He led after Saturday's first heat, which was nullified by race officials because of "track conditions."
With Canadian team officials agitated at the finishing dock below, Edney put on the helmet designed especially for him and the race.
He laid down an even faster time in the second heat to win on his home track at Canada Olympic Park.
The helmet depicting a snarling bear and raking claws had been presented to him a day earlier by 19-year-old artist Richard Flamenco, who has a rare incurable skin disease that causes painful blisters on fragile skin.
Flamenco stood with Edney at the finish line. Together, they watched as the remaining sliders fell short of Edney's time of 46.146 seconds.
"There was a sense of calmness today with this helmet," Edney said. "It's hard to explain, but as soon as I put that helmet on, it felt like I had all this confidence and all this strength and I felt like I could put down two really good runs."
It was both Edney's first victory and World Cup medal of the Calgarian's career. The three-time Olympian's previous best result was fifth.
World Cup leader Felix Locht of Germany, who was fourth in the first cancelled run, finished second in 46.255. American Chris Mazdzer was third in 46.263.
Edney's victory gave the host country four medals in the Viessman Luge World Cup Calgary across the three disciplines of men's and women's singles and men's doubles.
Calgary's Alex Gough and Arianne Jones took silver and bronze in women's singles the previous evening. The doubles team of Tristan Walker of Cochrane, Alta., and Justin Snith of Calgary also earned bronze Friday.
The Federation Internationale de Luge (FIL) introduced new sprint races this season in men's and women's singles and doubles. The clock starts lower down the track and the fastest to the finish wins.
The world's governing body of the sport is testing the event, but is awarding World Cup points in it. The second sprint was held in Calgary with Gough winning the women's race Saturday. Edney was third in the men's sprint.
Gough made history in 2011 when she became the first Canadian to win gold at COP. Prior to that, the only Canadian medal there was Tyler Seitz's bronze in 2002.
So in addition to Edney making history in men's singles, it was the most successful World Cup ever for a Canadian luge team.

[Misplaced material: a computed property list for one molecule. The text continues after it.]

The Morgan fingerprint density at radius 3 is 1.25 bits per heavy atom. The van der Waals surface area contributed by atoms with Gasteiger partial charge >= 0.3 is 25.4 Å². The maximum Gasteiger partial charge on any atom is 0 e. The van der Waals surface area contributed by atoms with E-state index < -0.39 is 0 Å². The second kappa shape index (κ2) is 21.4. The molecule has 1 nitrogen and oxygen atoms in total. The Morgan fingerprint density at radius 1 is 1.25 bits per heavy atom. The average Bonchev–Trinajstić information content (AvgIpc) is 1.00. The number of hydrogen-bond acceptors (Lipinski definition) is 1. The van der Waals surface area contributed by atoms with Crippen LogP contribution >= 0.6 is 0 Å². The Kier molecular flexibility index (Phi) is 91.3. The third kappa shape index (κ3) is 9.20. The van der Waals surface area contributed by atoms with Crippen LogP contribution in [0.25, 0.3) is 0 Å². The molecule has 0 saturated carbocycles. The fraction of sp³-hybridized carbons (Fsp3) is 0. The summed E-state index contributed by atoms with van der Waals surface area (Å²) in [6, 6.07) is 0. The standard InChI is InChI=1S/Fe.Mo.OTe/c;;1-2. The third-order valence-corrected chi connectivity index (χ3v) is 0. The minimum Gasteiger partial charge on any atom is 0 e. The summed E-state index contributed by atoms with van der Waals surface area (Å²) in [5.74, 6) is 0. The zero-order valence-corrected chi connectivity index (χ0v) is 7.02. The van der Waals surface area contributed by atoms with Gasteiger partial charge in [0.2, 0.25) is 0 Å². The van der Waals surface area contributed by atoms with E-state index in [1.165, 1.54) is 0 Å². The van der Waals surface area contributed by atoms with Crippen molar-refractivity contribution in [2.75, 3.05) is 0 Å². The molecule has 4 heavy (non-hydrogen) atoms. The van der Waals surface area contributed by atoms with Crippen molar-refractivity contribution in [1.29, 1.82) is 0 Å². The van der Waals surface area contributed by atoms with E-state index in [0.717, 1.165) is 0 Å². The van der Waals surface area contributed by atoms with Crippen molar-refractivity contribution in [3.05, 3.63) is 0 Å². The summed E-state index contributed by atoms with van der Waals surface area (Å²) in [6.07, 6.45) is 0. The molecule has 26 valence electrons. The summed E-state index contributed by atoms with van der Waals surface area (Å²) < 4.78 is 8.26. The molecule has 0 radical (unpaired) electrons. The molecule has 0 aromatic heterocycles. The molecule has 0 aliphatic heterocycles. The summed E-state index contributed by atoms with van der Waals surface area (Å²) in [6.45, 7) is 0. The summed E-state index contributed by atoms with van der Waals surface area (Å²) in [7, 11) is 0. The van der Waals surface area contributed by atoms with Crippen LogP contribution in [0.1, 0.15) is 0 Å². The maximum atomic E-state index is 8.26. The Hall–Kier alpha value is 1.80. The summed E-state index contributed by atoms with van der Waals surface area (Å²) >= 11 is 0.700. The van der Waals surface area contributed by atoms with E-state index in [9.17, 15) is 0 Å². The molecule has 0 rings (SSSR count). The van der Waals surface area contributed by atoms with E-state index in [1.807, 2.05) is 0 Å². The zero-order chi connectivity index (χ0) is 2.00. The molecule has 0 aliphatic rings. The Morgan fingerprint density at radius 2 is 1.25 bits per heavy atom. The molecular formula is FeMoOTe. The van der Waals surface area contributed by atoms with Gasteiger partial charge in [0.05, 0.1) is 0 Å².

The performance lifted the cloud of Sochi hanging over the Canadians. They just missed winning the country's first Olympic medal in luge three times with fourth-place finishes.
"The Olympics was a tough thing for us," Edney acknowledged. "We knew we went in there the best we've ever been and I think we really wanted to prove to Canada that we are up there to compete with the best and we carried that through the summer.
"There were tough days out there, going to the gym and telling yourself you're wanting to continue to push to be the best. I think all that hard work we've put in over the years is finally paying off."
The plan was to auction the helmet off on www.Helmets4Heroes.com with the proceeds going to the Alberta Children's Hospital. Edney might have a hard time giving up his lucky head protection now.
"To see my helmet on Sam and going down this luge was a miracle," Flamenco said. "I was just so happy to see my helmet on a big screen."
Canadian head coach Wolfgang Staudinger thought Edney's mental resiliency Saturday stemmed from Olympic experience.
"That comes back to the Olympic hangover," Staudinger said. "The way I look at it, we went through so much disappointment in Sochi by missing out by very little. I think this hardens you mentally.
"I think that's where this comes from, that he knows he has to do a job first before he starts celebrating and he did the job and he ended up where he ended up now. A great day."
Rain changed to snow during the men's first run. No country protested the results of the first heat but race director Steve Jepson of Canada and three technical delegates made the decision to nullify the first heat.
"We had to annul the first run due to weather conditions and track conditions," said FIL's sport director Marie-Louisa Rainer. "We were in the middle of the race and it began to snow. We had weather changing all over the place, one snow, one rain and it was definitely not fair to the sport, to the athletes."
Edney may have been calm about the alteration. Staudinger, Luge Canada executive director Tim Farstad and Seitz, now manager of the Calgary track, were stressed out after the cancelled first run.
Staudinger had only 10 minutes after the final racer to launch a protest, but he was at the top of the track working on sleds at that time. Edney's victory dispelled the building tension.
"Between the runs it was a lot of confusion and disbelief and not understanding why we came up with the decision of cancelling the first run," Staudinger said. "Now I'm happy."
Calgarians Mitchel Malyk was ninth and John Fennell 19th.
Canada was shut out of the medals in the first two World Cups this season, which Edney and Gough didn't race. Gough was focused on her engineering studies and Edney was managing a nagging sports hernia.
Both will travel with the luge team Dec. 26 to Europe for the next World Cup race in Koenigssee, Germany.
Canada's luge team once took a back seat to the more successful sliding sports of bobsleigh and skeleton, but has a evolved into an international contender in a sport dominated by Germany.
"I was part of the team in those dark days when we weren't travelling with a physio and had one coach and were sleeping in vans," Edney said.
"We made the right decisions over the years. We've put in the hard work and this team has got a really good thing going for it."